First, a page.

Our immune system’s phagocytes use two mechanisms to protect our bodies: they attack and destroy pathogens either internally or externally. These mechanisms are well-studied and established in medicine, but it was believed that only humans and other complex organisms possess such defense mechanisms.

Microbiologists from the University of Geneva Switzerland (UNIGE) have now stumbled upon a species of social amoeba living in the soil of temperate forests that also employs these defensive mechanisms, and has been doing so for over a billion years. Since the amoebas employ defensive behaviors similar to the ones seen in human cells while being genetically modifiable, researchers plan to study them to understand and fight genetic diseases of the immune system.

Working in tandem with researchers from Baylor College of Medicine in Huston, USA, Professor Thierry Soldati’s team studies the social amoeba Dictyostelium discoideum. These predatory amoebas are usually very good at finding enough to eat by themselves, but when food is short they do something astonishing.

Amoeba slug

Close to 100,000 amoebas will come together into a single “mini animal,” known as a slug. This them turns into a “fruiting body” made up of a mass of spores and a central stalk. The spores can survive without food until the wind or another force carries them to a new area where they can germinate and find breakfast.

This is a slug made up of social amoebae. Reactive oxygen species produced by the sentinel cells, which are necessary for the generation of DNA nets that defend the slug, are colored in red.
Image credit Thierry Soldati, UNIGE.

In this way, the amoebas assure their survival through trying times. But it does come at a cost: around 20% of cells sacrifice themselves to create the stalk and 80% will become spores. To make sure the amoebas cash out on their investment, up to 1% of amoebas retain their phagocytic functions.

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This 1% is what got the team’s science-bone a’tingling.

“This last percentage is made up of cells called “sentinel” cells. They make up the primitive innate immune system of the slug and play the same role as immune cells in animals,” explains Thierry Soldati, last author of the study.

“Indeed, they also use phagocytosis and DNA nets to exterminate bacteria that would jeopardize the survival of the slug. We have thus discovered that what we believed to be an invention of higher animals is actually a strategy that was already active in unicellular organisms one billion years ago,”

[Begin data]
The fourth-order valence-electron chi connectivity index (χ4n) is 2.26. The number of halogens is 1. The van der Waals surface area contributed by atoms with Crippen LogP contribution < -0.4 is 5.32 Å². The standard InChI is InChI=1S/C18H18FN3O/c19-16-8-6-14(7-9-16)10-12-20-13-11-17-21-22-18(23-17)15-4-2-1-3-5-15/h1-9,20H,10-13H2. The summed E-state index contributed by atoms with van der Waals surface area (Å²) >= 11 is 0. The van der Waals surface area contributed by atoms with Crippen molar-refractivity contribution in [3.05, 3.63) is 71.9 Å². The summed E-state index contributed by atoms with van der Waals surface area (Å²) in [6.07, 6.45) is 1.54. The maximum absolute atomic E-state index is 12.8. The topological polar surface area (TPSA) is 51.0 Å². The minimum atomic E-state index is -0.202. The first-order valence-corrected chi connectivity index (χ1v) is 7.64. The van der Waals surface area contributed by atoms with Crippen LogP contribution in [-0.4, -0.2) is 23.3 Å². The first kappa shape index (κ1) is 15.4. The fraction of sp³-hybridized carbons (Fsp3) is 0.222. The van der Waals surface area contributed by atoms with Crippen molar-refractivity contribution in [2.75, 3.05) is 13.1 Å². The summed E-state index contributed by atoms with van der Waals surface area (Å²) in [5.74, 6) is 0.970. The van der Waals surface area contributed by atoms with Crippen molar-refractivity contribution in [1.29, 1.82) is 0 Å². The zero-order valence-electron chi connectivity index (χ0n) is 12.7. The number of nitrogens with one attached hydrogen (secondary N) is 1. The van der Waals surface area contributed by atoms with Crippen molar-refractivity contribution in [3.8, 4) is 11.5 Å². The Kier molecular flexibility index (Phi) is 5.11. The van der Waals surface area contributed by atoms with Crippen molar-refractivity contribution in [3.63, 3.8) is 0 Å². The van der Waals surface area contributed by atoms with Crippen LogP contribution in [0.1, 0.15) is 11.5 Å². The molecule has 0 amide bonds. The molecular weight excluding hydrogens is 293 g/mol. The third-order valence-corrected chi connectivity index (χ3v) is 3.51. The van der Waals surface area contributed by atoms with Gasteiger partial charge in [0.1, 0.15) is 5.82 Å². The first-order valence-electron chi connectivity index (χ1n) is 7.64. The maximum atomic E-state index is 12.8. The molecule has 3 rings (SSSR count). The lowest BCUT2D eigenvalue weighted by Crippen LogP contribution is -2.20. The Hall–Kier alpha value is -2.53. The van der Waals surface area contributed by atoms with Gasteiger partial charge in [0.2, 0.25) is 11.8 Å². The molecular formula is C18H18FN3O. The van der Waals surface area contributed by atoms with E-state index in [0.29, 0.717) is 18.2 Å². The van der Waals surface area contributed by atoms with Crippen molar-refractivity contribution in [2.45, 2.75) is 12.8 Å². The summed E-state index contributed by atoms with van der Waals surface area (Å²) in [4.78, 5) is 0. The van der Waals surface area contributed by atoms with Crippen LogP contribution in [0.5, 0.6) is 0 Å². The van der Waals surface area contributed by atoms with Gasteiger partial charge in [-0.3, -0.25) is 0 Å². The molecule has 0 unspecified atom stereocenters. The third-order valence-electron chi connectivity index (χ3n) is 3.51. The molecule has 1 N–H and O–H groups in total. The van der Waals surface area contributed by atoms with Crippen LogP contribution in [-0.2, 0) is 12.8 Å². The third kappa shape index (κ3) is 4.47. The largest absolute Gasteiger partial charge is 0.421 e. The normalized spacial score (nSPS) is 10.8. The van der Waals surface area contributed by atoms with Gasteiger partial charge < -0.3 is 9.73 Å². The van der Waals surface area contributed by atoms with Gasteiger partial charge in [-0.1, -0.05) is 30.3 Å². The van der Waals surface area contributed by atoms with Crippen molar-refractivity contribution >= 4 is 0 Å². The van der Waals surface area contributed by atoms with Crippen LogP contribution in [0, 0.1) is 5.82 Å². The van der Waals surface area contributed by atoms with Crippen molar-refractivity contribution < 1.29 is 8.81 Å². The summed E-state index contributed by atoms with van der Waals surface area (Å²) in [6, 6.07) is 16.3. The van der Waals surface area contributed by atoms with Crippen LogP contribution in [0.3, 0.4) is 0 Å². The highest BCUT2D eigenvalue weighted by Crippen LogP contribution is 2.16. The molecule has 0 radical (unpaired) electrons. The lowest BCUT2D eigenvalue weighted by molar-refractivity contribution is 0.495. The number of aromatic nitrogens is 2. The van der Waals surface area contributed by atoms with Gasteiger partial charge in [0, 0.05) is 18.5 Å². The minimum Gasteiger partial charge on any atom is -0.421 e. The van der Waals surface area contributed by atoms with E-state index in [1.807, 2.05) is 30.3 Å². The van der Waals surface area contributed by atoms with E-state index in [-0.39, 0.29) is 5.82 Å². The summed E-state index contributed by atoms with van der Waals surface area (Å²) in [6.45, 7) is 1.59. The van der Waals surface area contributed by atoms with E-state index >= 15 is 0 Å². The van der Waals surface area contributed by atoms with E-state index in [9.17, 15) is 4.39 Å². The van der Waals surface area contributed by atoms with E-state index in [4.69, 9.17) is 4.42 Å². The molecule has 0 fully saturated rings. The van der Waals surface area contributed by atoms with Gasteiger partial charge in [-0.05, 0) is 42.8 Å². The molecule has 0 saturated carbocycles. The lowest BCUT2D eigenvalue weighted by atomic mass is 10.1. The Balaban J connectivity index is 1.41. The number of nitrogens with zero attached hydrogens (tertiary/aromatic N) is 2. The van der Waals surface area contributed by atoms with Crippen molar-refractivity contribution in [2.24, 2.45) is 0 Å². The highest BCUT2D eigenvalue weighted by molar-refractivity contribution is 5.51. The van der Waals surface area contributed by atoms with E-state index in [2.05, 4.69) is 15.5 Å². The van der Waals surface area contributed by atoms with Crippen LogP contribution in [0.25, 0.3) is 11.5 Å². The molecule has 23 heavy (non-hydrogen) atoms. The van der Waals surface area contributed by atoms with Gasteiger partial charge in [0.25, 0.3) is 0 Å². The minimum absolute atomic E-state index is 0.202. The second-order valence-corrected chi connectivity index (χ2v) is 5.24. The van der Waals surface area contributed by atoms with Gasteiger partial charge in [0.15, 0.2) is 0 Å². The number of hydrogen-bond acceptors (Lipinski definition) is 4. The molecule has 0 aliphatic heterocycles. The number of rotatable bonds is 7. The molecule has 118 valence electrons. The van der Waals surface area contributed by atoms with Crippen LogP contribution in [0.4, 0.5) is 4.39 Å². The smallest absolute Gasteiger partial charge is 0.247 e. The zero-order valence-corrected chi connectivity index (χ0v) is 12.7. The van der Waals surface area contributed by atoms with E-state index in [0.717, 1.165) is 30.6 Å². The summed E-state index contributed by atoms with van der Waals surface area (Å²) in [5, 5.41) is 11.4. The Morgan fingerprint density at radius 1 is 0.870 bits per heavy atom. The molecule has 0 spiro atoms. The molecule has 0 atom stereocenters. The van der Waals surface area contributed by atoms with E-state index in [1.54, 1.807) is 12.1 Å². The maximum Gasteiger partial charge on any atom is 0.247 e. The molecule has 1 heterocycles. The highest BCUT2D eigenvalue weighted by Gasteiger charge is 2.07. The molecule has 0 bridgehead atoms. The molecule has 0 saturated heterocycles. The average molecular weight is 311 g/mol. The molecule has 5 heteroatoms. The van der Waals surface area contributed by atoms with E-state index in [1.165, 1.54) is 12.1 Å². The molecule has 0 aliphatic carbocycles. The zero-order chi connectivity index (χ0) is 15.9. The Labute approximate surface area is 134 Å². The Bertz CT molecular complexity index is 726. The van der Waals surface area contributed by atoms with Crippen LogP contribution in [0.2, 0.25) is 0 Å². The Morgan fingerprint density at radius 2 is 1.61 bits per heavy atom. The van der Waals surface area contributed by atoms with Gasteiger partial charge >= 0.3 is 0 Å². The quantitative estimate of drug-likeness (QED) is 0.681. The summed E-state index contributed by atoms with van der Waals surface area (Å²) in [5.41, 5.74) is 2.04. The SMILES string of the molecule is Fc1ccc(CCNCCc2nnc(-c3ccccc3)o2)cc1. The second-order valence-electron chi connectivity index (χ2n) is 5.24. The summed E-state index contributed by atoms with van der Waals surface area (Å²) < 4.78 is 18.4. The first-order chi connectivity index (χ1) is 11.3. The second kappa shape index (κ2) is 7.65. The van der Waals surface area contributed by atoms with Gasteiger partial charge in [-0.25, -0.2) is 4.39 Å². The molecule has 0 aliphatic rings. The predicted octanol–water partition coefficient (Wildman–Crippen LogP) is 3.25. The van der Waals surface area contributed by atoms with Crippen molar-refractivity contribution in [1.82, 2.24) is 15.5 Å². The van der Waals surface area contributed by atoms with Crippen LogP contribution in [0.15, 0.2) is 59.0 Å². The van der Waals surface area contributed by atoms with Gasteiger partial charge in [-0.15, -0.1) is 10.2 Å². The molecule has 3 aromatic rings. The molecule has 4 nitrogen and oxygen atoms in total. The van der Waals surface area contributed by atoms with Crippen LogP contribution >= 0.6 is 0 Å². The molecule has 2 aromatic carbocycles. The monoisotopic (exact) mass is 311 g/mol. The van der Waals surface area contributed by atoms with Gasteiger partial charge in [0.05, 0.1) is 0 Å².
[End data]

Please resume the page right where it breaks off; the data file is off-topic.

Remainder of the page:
Our body’s bodyguards

Scanning electron micrograph of a neutrophil phagocytosing anthrax bacilli (orange). Photo by Volker Brinkmann.

Ok, let me give you some background. Phagocytes are one kind of immune-system cells floating around in your body. They get their name from the process of phagocytosis, which describes the act of one cell enveloping another then “digesting” it. This is done using reactive species of oxygen (hydrogen peroxide, ozone, etc) synthesized by the NOX2 enzyme.

But this hinges on the ability of a cell to envelop the pathogen. If the invader is too large to be captured, cells instead resort to the external attack method. They eject genetic material in the form of DNA that forms sticky, toxic nets called “neutrophil extracellular traps” (so the acronym for these nets is literally NETs — very handy.)

Armed with these NETs, phagocytes can bite more than they chew — pathogens get covered in these, are attacked by the same oxygen species and die, allowing our immune cells to take out threats much larger than themselves.

But immune systems don’t always work as intended. Patients suffering from granulomatous disease (CGD), for example, can’t express the functional NOX2 enzyme, so their phagocytes can’t destroy the pathogens they find. Because their cells can’t take out the invaders, they suffer from a host of recurring infections.

The team’s discovery might help researchers understand such immune system deficiencies in humans. By genetically modifying Dictyostelium discoideum, UNIGE microbiologists are able to conduct experiments on the mechanisms of their innate immune system. The team hopes that this microorganism can therefore serve as a scientific model for the research on defects in these defense processes, opening the way to possible treatments.

The full paper, titled “Social amoebae trap and kill bacteria by casting DNA nets” has been published online in the journal Nature Communications and can be read here.